I hope everyone had a safe and happy Christmas, and that your belts are being a little more forgiving than mine after what was a great day of family, faith, and food.
Farmers are, at their core, optimists who prepare for the worst while hoping for the best. And while I don't want to dismiss some of the challenges our members have faced over the past year; fires, flooding, poor prices, biosecurity incursions and tough market conditions, 2023 did give us things to be thankful for.
We have seen in recent weeks a renewed scrutiny on our major supermarkets and competition reform more generally, a very good thing. For too long our farmers have been the first to face a price cut, and the last to get a price rise, while the consumers pay more and more for their food and the big middlemen hoard their treasure. This is not a good thing for agriculture or Australia's food security, and NSW Farmers will continue to push this issue in 2024, where we hope to secure a fairer go for the people who grow our food and fibre.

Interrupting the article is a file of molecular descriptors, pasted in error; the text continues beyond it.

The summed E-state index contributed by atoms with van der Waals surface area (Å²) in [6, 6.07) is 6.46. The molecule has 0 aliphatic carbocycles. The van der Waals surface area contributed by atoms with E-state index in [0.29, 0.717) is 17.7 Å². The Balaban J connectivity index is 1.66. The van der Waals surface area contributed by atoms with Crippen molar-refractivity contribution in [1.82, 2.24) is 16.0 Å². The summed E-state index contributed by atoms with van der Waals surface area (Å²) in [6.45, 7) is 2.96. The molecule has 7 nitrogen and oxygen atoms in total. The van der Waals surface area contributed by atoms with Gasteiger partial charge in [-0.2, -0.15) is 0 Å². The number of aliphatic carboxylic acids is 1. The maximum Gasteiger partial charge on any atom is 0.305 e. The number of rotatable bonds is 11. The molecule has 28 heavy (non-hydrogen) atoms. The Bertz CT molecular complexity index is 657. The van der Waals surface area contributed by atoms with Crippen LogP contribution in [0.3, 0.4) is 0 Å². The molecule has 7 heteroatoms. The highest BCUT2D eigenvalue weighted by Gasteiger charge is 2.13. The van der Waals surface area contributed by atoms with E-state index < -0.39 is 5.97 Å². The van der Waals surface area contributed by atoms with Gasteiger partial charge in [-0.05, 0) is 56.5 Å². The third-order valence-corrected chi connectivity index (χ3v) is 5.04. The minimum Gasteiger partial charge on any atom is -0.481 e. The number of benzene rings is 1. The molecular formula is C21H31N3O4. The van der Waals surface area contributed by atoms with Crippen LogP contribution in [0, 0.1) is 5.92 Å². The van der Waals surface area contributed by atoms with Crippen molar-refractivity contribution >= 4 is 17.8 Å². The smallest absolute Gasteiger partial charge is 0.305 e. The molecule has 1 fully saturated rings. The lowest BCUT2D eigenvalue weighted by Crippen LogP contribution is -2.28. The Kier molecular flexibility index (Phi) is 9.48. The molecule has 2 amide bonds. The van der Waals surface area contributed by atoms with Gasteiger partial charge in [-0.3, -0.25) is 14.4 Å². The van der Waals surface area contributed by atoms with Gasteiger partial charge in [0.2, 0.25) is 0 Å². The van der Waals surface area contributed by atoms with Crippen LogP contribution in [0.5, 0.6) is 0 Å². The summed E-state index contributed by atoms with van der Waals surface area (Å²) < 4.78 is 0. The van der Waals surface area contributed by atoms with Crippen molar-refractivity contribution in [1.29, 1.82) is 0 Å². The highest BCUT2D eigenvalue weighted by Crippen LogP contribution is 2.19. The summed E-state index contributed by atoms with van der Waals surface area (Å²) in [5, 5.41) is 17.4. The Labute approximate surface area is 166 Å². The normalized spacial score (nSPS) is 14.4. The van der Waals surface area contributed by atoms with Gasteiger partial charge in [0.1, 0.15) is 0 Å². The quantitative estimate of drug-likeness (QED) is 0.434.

Our state is closer to having a Biosecurity Commissioner, something that is certainly needed following Varroa mite in 2022 and Red Imported Fire Ants in 2023. Every single one of these biosecurity incursions is incredibly costly in terms of response and missed economic opportunity. We're also not walking away from campaigns to reverse the Federal Government's ill-conceived tax masquerading as a levy.
Then there is the major problem of the Reserve Bank hiking interest rates to rein in inflation - something that could also be done by boosting national productivity. Sadly, we have federal policies that make it harder, not easier, to grow healthy plants and healthy animals, the very things that would help fight inflation without causing hip-pocket pain to millions.
There are things we cannot control - the weather and global economics - but what we can control is how we respond to these challenges.
- Xavier Martin, NSW Farmers president